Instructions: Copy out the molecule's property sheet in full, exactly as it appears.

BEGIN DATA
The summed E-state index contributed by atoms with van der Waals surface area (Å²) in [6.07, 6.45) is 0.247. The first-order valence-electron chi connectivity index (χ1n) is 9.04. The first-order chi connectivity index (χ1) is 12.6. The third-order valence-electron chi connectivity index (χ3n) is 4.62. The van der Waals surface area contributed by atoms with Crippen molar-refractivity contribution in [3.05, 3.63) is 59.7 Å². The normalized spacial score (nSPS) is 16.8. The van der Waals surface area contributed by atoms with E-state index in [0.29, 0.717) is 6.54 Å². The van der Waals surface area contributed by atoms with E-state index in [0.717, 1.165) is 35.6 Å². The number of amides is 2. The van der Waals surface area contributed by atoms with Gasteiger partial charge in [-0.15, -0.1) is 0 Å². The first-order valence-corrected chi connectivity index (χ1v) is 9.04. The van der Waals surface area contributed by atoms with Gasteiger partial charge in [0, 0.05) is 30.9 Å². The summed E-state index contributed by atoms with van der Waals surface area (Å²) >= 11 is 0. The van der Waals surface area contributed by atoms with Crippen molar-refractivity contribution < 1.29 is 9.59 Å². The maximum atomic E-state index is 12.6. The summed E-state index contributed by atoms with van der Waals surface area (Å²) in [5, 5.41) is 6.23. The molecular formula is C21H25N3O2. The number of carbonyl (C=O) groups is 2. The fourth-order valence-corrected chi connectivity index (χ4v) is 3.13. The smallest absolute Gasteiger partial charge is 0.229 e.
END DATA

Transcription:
The summed E-state index contributed by atoms with van der Waals surface area (Å²) in [6.07, 6.45) is 0.247. The first-order valence-electron chi connectivity index (χ1n) is 9.04. The first-order chi connectivity index (χ1) is 12.6. The third-order valence-electron chi connectivity index (χ3n) is 4.62. The van der Waals surface area contributed by atoms with Crippen molar-refractivity contribution in [3.05, 3.63) is 59.7 Å². The normalized spacial score (nSPS) is 16.8. The van der Waals surface area contributed by atoms with E-state index in [0.29, 0.717) is 6.54 Å². The van der Waals surface area contributed by atoms with E-state index in [0.717, 1.165) is 35.6 Å². The number of amides is 2. The van der Waals surface area contributed by atoms with Gasteiger partial charge in [-0.15, -0.1) is 0 Å². The first-order valence-corrected chi connectivity index (χ1v) is 9.04. The van der Waals surface area contributed by atoms with Gasteiger partial charge in [0, 0.05) is 30.9 Å². The summed E-state index contributed by atoms with van der Waals surface area (Å²) >= 11 is 0. The van der Waals surface area contributed by atoms with Crippen molar-refractivity contribution < 1.29 is 9.59 Å². The maximum atomic E-state index is 12.6. The summed E-state index contributed by atoms with van der Waals surface area (Å²) in [5, 5.41) is 6.23. The molecular formula is C21H25N3O2. The number of carbonyl (C=O) groups is 2. The fourth-order valence-corrected chi connectivity index (χ4v) is 3.13. The smallest absolute Gasteiger partial charge is 0.229 e.